The National Medical Commission (NMC) Act of 2019 does not contain any provisions for housing Ukrainian medical students at Indian colleges, the Centre said to the Supreme Court on Thursday, adding granting any waiver would significantly lower the quality of medical education in the nation.
The Ministry of Health and Family Welfare in an affidavit stated, “The prayer seeking transfer of these returnee students to medical colleges in India would not only be dehors the provisions of the Indian Medical Council Act 1956, and the National Medical Commission Act, 2019, as well as the regulations made thereunder, but would also seriously hamper the standards of medical education in the country.”
It added, “It is humbly submitted that in so far as such students are concerned, there are no such provisions either under the Indian Medical Council Act 1956 or the National Medical Commission Act, 2019 as well as the regulations to accommodate or transfer medical students from any foreign medical institutes/colleges to Indian medical colleges. Till now, no permission has been given by the NMC to trade or accommodate any foreign medical students in any Indian medical institute/university.”
The affidavit also said that the aggrieved petitioners had left for other nations for two reasons: first, because they had performed poorly on the NEET Exam, and second, because medical school was more affordable there.
“It is humbly submitted that in case these students with (a) poor merit are allowed admission in premier medical colleges in India by default, there may be several litigations from those desirous candidates who could not get seats in these colleges and have taken admission in either lesser-known colleges or have been deprived of a seat in medical colleges.”
It said, “Further, in case of affordability, if these candidates are allocated private medical colleges in India, they once again may not be able to afford the fees structure of the concerned institution.”
According to the affidavit, the Center has taken proactive steps to support Ukrainian students who have returned to their home country while balancing the need to uphold the necessary standard of medical education in the nation in consultation with the NMC, the country’s top regulatory body for medical education.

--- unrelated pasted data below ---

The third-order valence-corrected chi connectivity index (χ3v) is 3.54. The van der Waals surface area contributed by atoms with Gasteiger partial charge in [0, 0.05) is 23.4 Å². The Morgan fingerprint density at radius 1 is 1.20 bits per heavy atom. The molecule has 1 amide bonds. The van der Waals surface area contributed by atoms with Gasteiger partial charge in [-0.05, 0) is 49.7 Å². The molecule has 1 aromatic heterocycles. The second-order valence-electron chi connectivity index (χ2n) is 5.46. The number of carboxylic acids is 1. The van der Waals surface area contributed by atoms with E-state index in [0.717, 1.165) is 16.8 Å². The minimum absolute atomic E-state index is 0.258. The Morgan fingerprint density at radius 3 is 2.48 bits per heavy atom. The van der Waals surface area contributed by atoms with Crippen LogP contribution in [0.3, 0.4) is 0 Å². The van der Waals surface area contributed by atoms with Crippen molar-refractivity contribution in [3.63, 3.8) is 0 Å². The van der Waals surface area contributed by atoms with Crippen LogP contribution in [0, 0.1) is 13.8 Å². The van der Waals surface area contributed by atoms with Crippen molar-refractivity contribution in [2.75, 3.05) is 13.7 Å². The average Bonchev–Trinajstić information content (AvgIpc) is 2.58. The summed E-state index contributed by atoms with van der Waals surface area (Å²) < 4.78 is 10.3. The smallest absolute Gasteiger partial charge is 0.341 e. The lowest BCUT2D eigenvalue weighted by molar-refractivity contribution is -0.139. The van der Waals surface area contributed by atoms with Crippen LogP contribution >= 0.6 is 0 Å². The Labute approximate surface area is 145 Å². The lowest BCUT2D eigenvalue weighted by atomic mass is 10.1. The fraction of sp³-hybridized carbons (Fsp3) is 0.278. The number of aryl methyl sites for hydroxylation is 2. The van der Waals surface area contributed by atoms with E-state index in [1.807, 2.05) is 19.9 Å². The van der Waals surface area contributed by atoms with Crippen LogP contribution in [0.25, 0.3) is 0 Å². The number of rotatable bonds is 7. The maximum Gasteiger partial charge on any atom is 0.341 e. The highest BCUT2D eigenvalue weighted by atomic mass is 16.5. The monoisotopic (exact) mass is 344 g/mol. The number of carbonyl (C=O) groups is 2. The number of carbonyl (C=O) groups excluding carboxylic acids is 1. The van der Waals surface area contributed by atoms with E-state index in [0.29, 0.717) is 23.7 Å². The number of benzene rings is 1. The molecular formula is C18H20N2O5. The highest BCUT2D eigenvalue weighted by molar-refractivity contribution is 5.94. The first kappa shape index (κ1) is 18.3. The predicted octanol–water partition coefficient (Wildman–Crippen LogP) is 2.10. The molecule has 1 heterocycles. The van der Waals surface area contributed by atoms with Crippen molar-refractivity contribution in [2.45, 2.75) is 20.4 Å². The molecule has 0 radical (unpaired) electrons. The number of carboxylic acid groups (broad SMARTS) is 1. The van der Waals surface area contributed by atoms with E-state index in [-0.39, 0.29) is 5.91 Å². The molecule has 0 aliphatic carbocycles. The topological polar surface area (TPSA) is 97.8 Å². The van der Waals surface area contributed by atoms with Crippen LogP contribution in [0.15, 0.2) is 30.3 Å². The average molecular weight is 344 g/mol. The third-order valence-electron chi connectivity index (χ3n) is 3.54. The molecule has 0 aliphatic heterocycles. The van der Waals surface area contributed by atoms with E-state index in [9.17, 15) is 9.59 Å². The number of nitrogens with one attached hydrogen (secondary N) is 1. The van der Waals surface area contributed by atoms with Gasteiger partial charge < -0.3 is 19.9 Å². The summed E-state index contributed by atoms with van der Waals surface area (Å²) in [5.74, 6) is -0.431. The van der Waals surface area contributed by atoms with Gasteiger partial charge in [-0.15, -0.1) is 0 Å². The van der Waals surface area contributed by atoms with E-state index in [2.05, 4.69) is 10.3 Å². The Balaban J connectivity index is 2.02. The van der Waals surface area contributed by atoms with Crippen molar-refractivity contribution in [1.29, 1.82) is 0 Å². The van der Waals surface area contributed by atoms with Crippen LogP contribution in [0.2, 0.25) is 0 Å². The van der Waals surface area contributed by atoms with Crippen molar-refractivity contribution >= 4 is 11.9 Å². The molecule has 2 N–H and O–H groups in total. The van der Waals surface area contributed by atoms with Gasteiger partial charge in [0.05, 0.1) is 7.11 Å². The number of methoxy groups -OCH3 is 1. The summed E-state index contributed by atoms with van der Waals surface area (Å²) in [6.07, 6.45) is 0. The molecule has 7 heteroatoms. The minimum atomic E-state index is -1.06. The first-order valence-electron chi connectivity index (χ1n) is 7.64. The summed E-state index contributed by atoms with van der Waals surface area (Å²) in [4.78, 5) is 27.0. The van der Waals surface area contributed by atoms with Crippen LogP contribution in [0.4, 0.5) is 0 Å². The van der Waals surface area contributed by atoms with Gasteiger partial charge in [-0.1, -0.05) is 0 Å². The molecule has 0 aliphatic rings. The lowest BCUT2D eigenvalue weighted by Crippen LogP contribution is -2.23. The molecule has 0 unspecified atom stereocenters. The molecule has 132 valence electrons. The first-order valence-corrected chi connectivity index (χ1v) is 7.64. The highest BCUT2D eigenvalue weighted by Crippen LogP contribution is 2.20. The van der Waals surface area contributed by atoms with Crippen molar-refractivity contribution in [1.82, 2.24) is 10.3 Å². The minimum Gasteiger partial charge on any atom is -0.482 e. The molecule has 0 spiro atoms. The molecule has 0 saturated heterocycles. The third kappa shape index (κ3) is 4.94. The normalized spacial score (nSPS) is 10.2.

The Center asserted that the claim that Ukrainian universities refused to consider applications from students for academic mobility during their first semester of the academic year 2022–2023 is completely vague and devoid of any information about the applicant students or the universities in question.
IANS cited the affidavit in its article, “The relied upon communication, in fact, shows that the students who have taken admission in their first semester (2022-23) are not being permitted academic mobility in the first semester by the Ukrainian Institutions. It is humbly submitted that the provision of academic mobility programme was permitted only for those students who are already undergoing medical education in medical universities of Ukraine and are unable to finish such education because of disruption caused by the undergoing war.”
The Center stated that there are no objections to academic mobility between foreign universities for students whose studies were interrupted by the war as stated in the public notification NMC made on September 6.
The affidavit stated, “In the Public Notice dated 06.09.22, the phrase”’global mobility” cannot be interpreted to mean accommodation of these students in Indian colleges/universities, as the extant regulations in India do not permit migration of students from foreign universities to India. The aforesaid Public Notice cannot be used as a back door entry in Indian colleges/universities offering UG courses.”
A group of petitions from Indian students who had been evacuated from Ukraine and asked for permission to continue their medical studies in India received a response from the Center. One of the petitions claimed that 14,000 students’ education had been put on hold and that they were suffering from severe emotional distress. It was submitted through an attorney named Ashwarya Sinha.
On Friday, the Supreme Court made the suggestion that the Union Government establish a website with information about foreign institutions where Indian medical students who have returned from Ukraine could finish their courses in accordance with the National Medical Commission-approved academic mobility programme.
Justices Hemant Gupta and Sudhanshu Dhulia’s bench made the suggestion that there should be a transparent mechanism and that the online site may provide information on the costs and the availability of seats at alternative, suitable overseas universities.
The court was considering a number of applications from students who had to leave Ukraine because of the conflict and asked to be allowed to finish their medical schooling in India. Although India cannot accept the 20,000–30,000 students, the government might utilise its resources to assist them in choosing the right international universities, the bench said orally.
The petitioners have cited a report from the Lok Sabha Committee on External Affairs from August 3 in which it was suggested that the Ministry of Health & Family Welfare consider temporarily housing Ukrainian students who have returned to private medical schools in India. The petitioners asked the Government of India and the National Medical Commission for the required action to be taken about Ukrainian students in light of the aforementioned suggestion.